The repeat A region of XIST is necessary and sufficient for silencing of flanking reporter genes. (A) Approximate location of genes analyzed on chromosome 3 relative to the schematic of full-length XIST cDNA construct showing regions included in shorter XIST constructs and location of qRT-PCR primer pairs p1 to p4 and p5 (vector primer pair used to amplify all XIST constructs). (B) Enhanced Green Fluorescent Protein gene (EGFP) expression following one to five days (d1 to d5) induction of full-length XIST or 5’A, measured by flow cytometry and shown relative to d0. (C) qRT-PCR analysis of expression within full length XIST transgene (p2) and upstream (p1) and downstream (p3, p4) of XIST sequence. Genomic DNA was used to normalize for amplification efficiency. Location of qPCR amplicon positions is shown in Figure 1A. (D) Expression of the reporter genes (Hygromycin gene (Hyg) and EGFP) and endogenous genes CLDN16 and IL1RAP following five days of transgene induction measured by qRT-PCR, relative to expression in uninduced cells (d0) and normalized to ACTB expression. Transgene constructs were full XIST, 5’A only, full XIST lacking the 5’A region or vector with no XIST as indicated. Error bars indicate ± 1 S.D. of four to six biological replicates. Significance (P-value <0.05) was calculated using a Mann–Whitney test comparing each transgene construct with the vector alone construct. (E) Allele-specific silencing of flanking endogenous genes following five days of transgene induction. The percent change in allelic ratio upon DOX induction relative to the ratio without DOX was measured by pyrosequencing for expressed polymorphisms in five genes up to 20 Mb from the integration site (see A). Transgene constructs were full XIST, 5’A only, full XIST lacking the 5’A region or vector with no XIST as indicated. Two technical replicates of three biological replicates were averaged for each datapoint.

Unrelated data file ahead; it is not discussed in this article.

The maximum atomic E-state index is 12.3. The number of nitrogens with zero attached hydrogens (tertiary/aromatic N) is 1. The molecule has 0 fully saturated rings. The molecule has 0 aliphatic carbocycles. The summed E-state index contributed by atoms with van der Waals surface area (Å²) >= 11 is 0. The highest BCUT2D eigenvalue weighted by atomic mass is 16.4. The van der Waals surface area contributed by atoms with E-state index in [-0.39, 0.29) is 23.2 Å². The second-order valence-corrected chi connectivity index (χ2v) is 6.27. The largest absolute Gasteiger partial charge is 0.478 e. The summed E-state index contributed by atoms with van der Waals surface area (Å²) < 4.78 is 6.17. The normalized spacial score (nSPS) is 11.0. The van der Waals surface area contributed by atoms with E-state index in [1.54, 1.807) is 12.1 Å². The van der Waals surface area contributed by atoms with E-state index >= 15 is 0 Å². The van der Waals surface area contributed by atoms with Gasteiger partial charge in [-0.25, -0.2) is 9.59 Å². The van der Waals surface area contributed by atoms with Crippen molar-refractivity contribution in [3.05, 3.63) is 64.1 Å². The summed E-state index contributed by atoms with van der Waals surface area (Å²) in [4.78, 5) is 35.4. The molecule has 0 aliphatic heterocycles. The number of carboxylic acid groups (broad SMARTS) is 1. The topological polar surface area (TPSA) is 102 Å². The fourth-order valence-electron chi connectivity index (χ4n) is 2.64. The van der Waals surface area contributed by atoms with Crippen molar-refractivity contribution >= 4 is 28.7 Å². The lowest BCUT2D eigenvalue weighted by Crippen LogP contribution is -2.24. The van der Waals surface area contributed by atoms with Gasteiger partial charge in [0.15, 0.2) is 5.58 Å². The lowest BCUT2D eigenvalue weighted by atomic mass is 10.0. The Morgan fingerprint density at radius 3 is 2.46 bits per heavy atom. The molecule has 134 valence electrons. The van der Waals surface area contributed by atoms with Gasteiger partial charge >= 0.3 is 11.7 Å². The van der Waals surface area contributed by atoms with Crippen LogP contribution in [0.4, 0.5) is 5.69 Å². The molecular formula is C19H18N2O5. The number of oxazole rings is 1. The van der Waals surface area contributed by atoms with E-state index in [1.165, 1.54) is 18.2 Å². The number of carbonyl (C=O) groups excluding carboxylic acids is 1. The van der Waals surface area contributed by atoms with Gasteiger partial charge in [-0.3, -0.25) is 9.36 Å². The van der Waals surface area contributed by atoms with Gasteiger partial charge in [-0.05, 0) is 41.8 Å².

To confirm that silencing results from an XIST RNA-related, sequence-specific effect rather than transcriptional interference, we demonstrated that transcription of the DOX-induced XIST transgenes ceased before the reporter construct. While some transcripts were present downstream of the polyadenylation site, transcription was completely absent at a site approximately 2 kb 5’ of the EGFP promoter (Figure 1C). Our conclusion that silencing is not due to transcriptional interference is further supported by XIST-dependent attenuation of the expression of the hygromycin resistance gene (Hyg) located upstream of XIST and absence of gene silencing with vector lacking XIST sequences (Figure 1D).